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Question: 100 mm square steel rocket stove -- dent in heat riser (images attached)  RSS feed

 
Stewart Hung
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Hi everyone,

I was wondering if there would be a problem in operating a rocket stove of this type with a dent in the heat riser.

It was scrap metal and just cut the 100 mm (4 in) square tube into the three parts in the images. I am going to weld them sometime later this week, but wanted to see if I should add a secondary air intake (on the side wall at the base of the heat riser) and possibly an afterburn.

Any other thoughts or insight would be greatly appreciated!
J-tube-rocket-stove-parts.jpg
[Thumbnail for J-tube-rocket-stove-parts.jpg]
dent-in-heat-riser.jpg
[Thumbnail for dent-in-heat-riser.jpg]
 
Satamax Antone
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Metal is doomed!
 
Byron Campbell
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Successful long term use rockets do not use metal in the flame path. Refractory materials are the only way to go, especially for constructing the J-tube and heat riser, if you want the stove to last any significant about of time.
 
Peter van den Berg
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Not even that, a rocket isn't working properly when the steel is holding. Only possible to some extent without high-temp insulation around the whole thing. Without that, it is running very sub-standard, by the way.

The dent won't have any repercussions as far as I know.
 
Dale Hodgins
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I placed a metal rod in my masonry stove, about a 18 inches from the intake, at the end of the horizontal burn chamber. It got reddish-white hot, which was suitable for my blacksmithing experiment. Presumably, the riser gets hotter. It's a little 6 inch system.
 
Stewart Hung
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Thanks for the feedback! I was thinking of moving towards this kind of system. What is the lifetime of a metal rocket stove?

The primary features of the rocket stove should have: (a) portability, (b) performance, and (c) easy to clean out. Longevity would be nice, but it sounds like that there is concensus that it would not be possible with a steel based fire path?



Also, I was smitten by this afterburner effect on this metal form rocket stove:



Peter, so the metal will conduct away too much of the heat and an insulating jacket should be placed around the burn tunnel and heat riser?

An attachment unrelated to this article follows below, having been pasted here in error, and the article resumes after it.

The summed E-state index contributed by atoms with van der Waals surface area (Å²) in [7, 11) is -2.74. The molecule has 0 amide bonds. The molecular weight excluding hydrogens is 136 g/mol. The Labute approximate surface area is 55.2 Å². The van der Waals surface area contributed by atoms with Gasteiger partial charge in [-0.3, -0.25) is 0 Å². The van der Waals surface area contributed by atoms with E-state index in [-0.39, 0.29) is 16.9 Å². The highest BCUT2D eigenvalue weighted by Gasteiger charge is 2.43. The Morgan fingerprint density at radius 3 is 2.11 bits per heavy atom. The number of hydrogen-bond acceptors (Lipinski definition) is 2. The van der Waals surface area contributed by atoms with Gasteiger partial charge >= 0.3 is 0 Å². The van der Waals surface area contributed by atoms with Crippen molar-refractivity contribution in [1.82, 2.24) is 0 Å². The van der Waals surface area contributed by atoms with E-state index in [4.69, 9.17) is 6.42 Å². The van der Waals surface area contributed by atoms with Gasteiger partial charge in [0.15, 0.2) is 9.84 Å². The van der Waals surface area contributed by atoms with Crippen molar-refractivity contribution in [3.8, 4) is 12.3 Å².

Peter van den Berg
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Stewart Hung wrote:Peter, so the metal will conduct away too much of the heat and an insulating jacket should be placed around the burn tunnel and heat riser?

Yes.
Not around the top of the feed but the rest should be insulated. Actually the metal won't melt but will corrode like mad because in there will be a high-temp, oxygen-rich and carbon-frugal environment. Absolutely killing for steel but ideal for complete combustion.

Try it, done that, been there. Steel is good for prototyping but you also could use aerated concrete. Wouldn't last either but it will show you how it should work.
 
Stewart Hung
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Peter, I guess that is the compromise: more air for complete burn, but the steel will deteriorate quicker. Cleaner combustion products would be ideal.

For a first build, I may be biting off than I can chew. Would Ianto's and Leslie's build described in "rocket mass heaters III" be a good place to start? What I mean is, should my first build be that rocket core? I can easily find regular bricks, but they don't have the same dimensions as fire brick.

Thanks in advance.
 
Satamax Antone
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Stewart, notice in the second video, how the flame is yellowey orange? = bad combustion.

https://en.wikipedia.org/wiki/Flame#Flame_color



But if you want to make a light cooking rocket. Well, steel can be used. Since thoses are considered disposable. But whenever you want something to last, refractories are in order.
 
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